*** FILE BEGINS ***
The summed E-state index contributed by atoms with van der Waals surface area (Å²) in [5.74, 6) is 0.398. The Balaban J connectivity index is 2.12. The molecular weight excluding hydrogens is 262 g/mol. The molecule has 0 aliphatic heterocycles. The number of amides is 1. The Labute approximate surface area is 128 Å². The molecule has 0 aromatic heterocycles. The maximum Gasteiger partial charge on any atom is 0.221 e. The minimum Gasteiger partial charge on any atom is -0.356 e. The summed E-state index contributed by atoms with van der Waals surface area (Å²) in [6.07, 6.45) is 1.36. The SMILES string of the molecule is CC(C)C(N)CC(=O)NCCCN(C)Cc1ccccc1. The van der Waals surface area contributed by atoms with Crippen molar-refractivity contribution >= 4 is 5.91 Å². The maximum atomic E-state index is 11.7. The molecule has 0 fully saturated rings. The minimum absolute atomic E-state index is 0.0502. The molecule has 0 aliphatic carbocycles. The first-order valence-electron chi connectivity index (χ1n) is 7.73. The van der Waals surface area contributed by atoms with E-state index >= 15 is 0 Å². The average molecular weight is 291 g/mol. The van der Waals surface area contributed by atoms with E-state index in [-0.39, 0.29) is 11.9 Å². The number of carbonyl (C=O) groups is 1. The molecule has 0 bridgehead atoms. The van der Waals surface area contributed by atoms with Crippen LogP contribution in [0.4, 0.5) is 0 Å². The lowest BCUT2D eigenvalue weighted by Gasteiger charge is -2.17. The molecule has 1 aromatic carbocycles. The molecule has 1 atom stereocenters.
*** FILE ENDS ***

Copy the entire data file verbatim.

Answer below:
The summed E-state index contributed by atoms with van der Waals surface area (Å²) in [5.74, 6) is 0.398. The Balaban J connectivity index is 2.12. The molecular weight excluding hydrogens is 262 g/mol. The molecule has 0 aliphatic heterocycles. The number of amides is 1. The Labute approximate surface area is 128 Å². The molecule has 0 aromatic heterocycles. The maximum Gasteiger partial charge on any atom is 0.221 e. The minimum Gasteiger partial charge on any atom is -0.356 e. The summed E-state index contributed by atoms with van der Waals surface area (Å²) in [6.07, 6.45) is 1.36. The SMILES string of the molecule is CC(C)C(N)CC(=O)NCCCN(C)Cc1ccccc1. The van der Waals surface area contributed by atoms with Crippen molar-refractivity contribution >= 4 is 5.91 Å². The maximum atomic E-state index is 11.7. The molecule has 0 fully saturated rings. The minimum absolute atomic E-state index is 0.0502. The molecule has 0 aliphatic carbocycles. The first-order valence-electron chi connectivity index (χ1n) is 7.73. The van der Waals surface area contributed by atoms with E-state index >= 15 is 0 Å². The average molecular weight is 291 g/mol. The van der Waals surface area contributed by atoms with E-state index in [-0.39, 0.29) is 11.9 Å². The number of carbonyl (C=O) groups is 1. The molecule has 0 bridgehead atoms. The van der Waals surface area contributed by atoms with Crippen LogP contribution in [0.4, 0.5) is 0 Å². The lowest BCUT2D eigenvalue weighted by Gasteiger charge is -2.17. The molecule has 1 aromatic carbocycles. The molecule has 1 atom stereocenters.